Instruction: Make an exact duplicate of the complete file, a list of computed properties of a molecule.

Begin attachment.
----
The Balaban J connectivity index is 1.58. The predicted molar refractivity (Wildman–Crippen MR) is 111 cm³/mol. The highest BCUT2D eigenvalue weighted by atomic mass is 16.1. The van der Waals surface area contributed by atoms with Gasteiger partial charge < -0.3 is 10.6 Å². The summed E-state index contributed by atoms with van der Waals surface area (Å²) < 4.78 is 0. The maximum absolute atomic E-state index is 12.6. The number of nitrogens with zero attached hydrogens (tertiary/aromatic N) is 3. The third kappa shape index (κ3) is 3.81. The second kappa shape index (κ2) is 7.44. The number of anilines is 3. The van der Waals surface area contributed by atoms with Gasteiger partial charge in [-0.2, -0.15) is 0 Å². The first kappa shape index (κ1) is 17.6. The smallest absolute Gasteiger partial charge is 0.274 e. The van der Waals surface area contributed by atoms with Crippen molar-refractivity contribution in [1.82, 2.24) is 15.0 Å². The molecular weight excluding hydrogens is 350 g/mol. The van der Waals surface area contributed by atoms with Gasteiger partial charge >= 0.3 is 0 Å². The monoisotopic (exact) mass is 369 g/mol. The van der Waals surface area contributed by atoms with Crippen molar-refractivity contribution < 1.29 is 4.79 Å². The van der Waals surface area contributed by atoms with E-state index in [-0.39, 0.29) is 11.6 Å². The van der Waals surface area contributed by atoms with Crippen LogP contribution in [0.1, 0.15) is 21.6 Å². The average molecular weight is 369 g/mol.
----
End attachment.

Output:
The Balaban J connectivity index is 1.58. The predicted molar refractivity (Wildman–Crippen MR) is 111 cm³/mol. The highest BCUT2D eigenvalue weighted by atomic mass is 16.1. The van der Waals surface area contributed by atoms with Gasteiger partial charge < -0.3 is 10.6 Å². The summed E-state index contributed by atoms with van der Waals surface area (Å²) < 4.78 is 0. The maximum absolute atomic E-state index is 12.6. The number of nitrogens with zero attached hydrogens (tertiary/aromatic N) is 3. The third kappa shape index (κ3) is 3.81. The second kappa shape index (κ2) is 7.44. The number of anilines is 3. The van der Waals surface area contributed by atoms with Gasteiger partial charge in [-0.2, -0.15) is 0 Å². The first kappa shape index (κ1) is 17.6. The smallest absolute Gasteiger partial charge is 0.274 e. The van der Waals surface area contributed by atoms with Crippen molar-refractivity contribution in [1.82, 2.24) is 15.0 Å². The molecular weight excluding hydrogens is 350 g/mol. The van der Waals surface area contributed by atoms with Gasteiger partial charge >= 0.3 is 0 Å². The monoisotopic (exact) mass is 369 g/mol. The van der Waals surface area contributed by atoms with Crippen molar-refractivity contribution < 1.29 is 4.79 Å². The van der Waals surface area contributed by atoms with E-state index in [-0.39, 0.29) is 11.6 Å². The van der Waals surface area contributed by atoms with Crippen LogP contribution in [0.1, 0.15) is 21.6 Å². The average molecular weight is 369 g/mol.